There's no doubt the "pause" in the trial of the vaccine being developed by AstraZeneca and Oxford University is a set-back, if only to the hopes of a planet looking for a way out of a crisis.
But it is not clear if it is just what is to be expected in the process of testing potential vaccines or something which puts a great big block on that avenue of hope.
The halting of the trial follows an "adverse" reaction among one of the participants - one of the 17,000 people taking part in the trial developed some sort of illness or ailment.
AstraZeneca described it as a "routine" pause because of "an unexplained illness" in one of the volunteers.
So is it all over - back to the drawing board?
It is not.
"Nothing to worry about - yet," according to epidemiologist Professor Adrian Esterman of the University of South Australia.
He told this paper: "All clinical trials have an independent Data Monitoring Committee. Minor adverse events are passed to the Committee on a regular (for example, monthly or three monthly) basis."
"However, serious adverse events (SAEs) are notified to the committee immediately. This could be anything from a severe allergic reaction to a stroke or even death. The committee then needs to decide whether the SAE was likely caused by the vaccine."
"This process is extremely common - there are usually several SAEs over the course of a clinical trial. However, in most cases they are deemed not to be a result of the treatment."
What will the committee want to know?
Normally, the committee is not told whether the adverse reaction was in a person given the potential vaccine or one given the fake vaccine (the placebo), but in this case the committee will be told that.
"If it's the placebo, that's great news," Dr Xavier Symons of the Plunket Institute for Bioethics at the Australian Catholic University in Canberra said.
If the person with the adverse reaction had been given the placebo, the trial continues.
This is possible, Dr Symons said, because the placebo was meant to make the recipient feel as though they had been given the vaccine. It wasn't just an innocuous, neutral substance - so it may have caused the adverse reaction.
If that is so, the trial would have been delayed by some weeks.
And if it's not the placebo?
That's a real problem.
"In the worst case scenario, the trial ends," Dr Symons said.
But it may be that the person had some sort of pre-existing condition which led to the adverse reaction.
If that is so, an assessment could be made of which people would be unsuitable for the vaccine.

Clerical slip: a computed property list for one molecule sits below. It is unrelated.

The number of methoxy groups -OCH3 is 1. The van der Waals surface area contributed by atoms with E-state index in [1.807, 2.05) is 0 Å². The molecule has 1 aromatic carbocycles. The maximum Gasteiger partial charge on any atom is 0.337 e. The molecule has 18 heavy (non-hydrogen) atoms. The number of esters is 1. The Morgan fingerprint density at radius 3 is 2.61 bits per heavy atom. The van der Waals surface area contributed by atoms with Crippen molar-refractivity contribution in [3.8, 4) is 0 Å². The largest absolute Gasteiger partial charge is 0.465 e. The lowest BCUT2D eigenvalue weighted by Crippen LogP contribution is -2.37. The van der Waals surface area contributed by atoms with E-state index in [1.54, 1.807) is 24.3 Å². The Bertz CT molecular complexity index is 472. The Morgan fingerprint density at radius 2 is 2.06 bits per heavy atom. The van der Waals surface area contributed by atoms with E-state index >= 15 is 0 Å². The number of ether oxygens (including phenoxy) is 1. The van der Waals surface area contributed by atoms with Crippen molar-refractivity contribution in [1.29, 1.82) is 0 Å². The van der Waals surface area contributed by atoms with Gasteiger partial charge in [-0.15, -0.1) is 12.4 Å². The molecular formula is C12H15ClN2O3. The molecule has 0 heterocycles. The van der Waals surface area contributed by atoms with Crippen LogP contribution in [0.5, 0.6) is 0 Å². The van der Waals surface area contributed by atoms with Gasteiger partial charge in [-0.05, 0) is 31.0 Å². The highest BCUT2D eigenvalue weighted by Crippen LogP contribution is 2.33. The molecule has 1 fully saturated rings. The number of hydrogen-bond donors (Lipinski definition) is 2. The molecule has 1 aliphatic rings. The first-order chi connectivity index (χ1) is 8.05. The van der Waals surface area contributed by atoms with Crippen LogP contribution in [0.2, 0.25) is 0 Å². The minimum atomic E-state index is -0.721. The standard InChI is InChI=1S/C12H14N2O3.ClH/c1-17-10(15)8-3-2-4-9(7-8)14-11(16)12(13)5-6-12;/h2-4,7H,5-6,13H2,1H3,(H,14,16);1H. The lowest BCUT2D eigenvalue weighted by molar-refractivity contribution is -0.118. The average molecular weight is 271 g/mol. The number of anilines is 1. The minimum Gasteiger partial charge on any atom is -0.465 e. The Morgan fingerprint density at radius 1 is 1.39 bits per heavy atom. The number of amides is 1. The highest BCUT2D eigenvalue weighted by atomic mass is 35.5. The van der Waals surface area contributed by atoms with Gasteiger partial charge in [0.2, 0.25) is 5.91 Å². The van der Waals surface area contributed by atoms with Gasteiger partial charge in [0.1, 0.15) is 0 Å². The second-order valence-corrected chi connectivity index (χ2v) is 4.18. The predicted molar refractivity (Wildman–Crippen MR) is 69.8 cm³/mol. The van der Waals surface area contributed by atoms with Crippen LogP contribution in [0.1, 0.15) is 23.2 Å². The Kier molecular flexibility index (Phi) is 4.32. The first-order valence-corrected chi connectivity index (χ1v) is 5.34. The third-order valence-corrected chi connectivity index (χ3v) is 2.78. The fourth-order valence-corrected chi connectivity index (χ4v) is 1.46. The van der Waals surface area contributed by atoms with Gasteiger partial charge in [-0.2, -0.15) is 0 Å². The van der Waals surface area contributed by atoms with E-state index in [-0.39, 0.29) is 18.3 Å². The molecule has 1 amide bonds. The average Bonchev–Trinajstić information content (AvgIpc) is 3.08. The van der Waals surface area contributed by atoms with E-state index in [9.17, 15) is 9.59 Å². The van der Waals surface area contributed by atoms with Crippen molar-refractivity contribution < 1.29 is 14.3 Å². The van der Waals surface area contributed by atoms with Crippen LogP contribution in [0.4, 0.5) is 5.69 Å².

Dr Symons said the vaccine could be modified - but that would be complicated and time-consuming because radical modification would mean retesting.
Nine out of 10 vaccine trials fail, Dr Symons cautioned.
What are the implications for Australia?
The potential vaccine is called "ChAdOx1 nCoV-19" - don't try and say it or ask what is stands for: what's important is that it was seen as the front-runner, so much so that the Australian government had ordered 85 million doses providing the trials were successful.
Prime Minister Scott Morrison said the whole population would get vaccinated early in the new year at a cost of $1.7 billion but there were "no guarantees".
Australia has also signed a deal worth $25 million with an American company, Becton Dickinson, for 100 million needles and syringes.
All that is now on hold, pending the outcome of the review.
At what stage were the researchers?
The potential vaccine was in a Phase III trial.
The World Health Organisation defines them as, "Phase III studies are conducted on larger populations and in different regions and countries, and are often the step right before a new treatment is approved."
The previous phases (which the Oxford research had gone through) involved tests on smaller numbers of people to evaluate safety and obvious side effects.
The Phase III for the Oxford "vaccine" involved trying it on volunteers in the UK, Brazil, South Africa, the United States and India.
The potential vaccine was given to one group and a placebo - a harmless substance - was given to a similar group to see if the "vaccine" worked on those given it and if there were dangers to it.
And then the bolt from the blue
Only on Tuesday, the Oxford researchers seemed hopeful.
"Oxford and our international partners have already vaccinated approximately 17,000 people in the first three countries selected (the UK, Brazil and South Africa), with half receiving a control vaccine," Rebecca Ashfield and Pedro Folegatti of the Jenner Institute at Oxford said.
"Most volunteers are receiving a booster vaccination one to three months after the first, as data from our phase one/two trial indicates that this strengthens the immune response - although it's not yet clear whether two doses will be necessary to protect against COVID-19."
Speed but safety
The two Oxford researchers said: "Safety, ethics and regulatory committees are speeding things up by prioritising approval processes ahead of those for other vaccines and medicines. Nevertheless, the same rigorous standards are applied to candidate COVID-19 vaccines, ensuring no corners are cut in terms of vaccine safety."